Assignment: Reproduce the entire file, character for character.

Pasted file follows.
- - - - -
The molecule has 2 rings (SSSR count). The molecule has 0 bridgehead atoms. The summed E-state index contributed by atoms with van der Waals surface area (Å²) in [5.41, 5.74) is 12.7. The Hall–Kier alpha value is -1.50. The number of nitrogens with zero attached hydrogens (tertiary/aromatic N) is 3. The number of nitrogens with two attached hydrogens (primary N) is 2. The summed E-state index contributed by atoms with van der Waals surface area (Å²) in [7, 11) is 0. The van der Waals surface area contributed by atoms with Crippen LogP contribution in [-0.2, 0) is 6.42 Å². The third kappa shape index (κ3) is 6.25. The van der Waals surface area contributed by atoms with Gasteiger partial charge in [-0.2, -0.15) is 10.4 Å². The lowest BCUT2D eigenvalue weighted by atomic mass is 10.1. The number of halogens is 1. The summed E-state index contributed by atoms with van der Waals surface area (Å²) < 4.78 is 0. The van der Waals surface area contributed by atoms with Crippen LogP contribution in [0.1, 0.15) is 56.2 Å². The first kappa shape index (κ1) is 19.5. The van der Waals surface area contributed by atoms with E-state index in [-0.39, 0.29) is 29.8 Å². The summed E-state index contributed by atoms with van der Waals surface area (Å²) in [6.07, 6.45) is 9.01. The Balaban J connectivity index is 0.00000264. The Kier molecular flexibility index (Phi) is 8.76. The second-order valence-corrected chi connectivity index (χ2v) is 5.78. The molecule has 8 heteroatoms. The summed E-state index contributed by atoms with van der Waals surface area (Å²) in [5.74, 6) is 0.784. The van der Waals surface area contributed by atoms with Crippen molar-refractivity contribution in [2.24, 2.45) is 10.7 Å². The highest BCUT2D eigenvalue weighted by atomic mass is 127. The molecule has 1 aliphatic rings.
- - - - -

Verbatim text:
The molecule has 2 rings (SSSR count). The molecule has 0 bridgehead atoms. The summed E-state index contributed by atoms with van der Waals surface area (Å²) in [5.41, 5.74) is 12.7. The Hall–Kier alpha value is -1.50. The number of nitrogens with zero attached hydrogens (tertiary/aromatic N) is 3. The number of nitrogens with two attached hydrogens (primary N) is 2. The summed E-state index contributed by atoms with van der Waals surface area (Å²) in [7, 11) is 0. The van der Waals surface area contributed by atoms with Crippen LogP contribution in [-0.2, 0) is 6.42 Å². The third kappa shape index (κ3) is 6.25. The van der Waals surface area contributed by atoms with Gasteiger partial charge in [-0.2, -0.15) is 10.4 Å². The lowest BCUT2D eigenvalue weighted by atomic mass is 10.1. The number of halogens is 1. The summed E-state index contributed by atoms with van der Waals surface area (Å²) < 4.78 is 0. The van der Waals surface area contributed by atoms with Crippen LogP contribution in [0.1, 0.15) is 56.2 Å². The first kappa shape index (κ1) is 19.5. The van der Waals surface area contributed by atoms with E-state index in [-0.39, 0.29) is 29.8 Å². The summed E-state index contributed by atoms with van der Waals surface area (Å²) in [6.07, 6.45) is 9.01. The Balaban J connectivity index is 0.00000264. The Kier molecular flexibility index (Phi) is 8.76. The second-order valence-corrected chi connectivity index (χ2v) is 5.78. The molecule has 8 heteroatoms. The summed E-state index contributed by atoms with van der Waals surface area (Å²) in [5.74, 6) is 0.784. The van der Waals surface area contributed by atoms with Crippen molar-refractivity contribution in [2.24, 2.45) is 10.7 Å². The highest BCUT2D eigenvalue weighted by atomic mass is 127. The molecule has 1 aliphatic rings.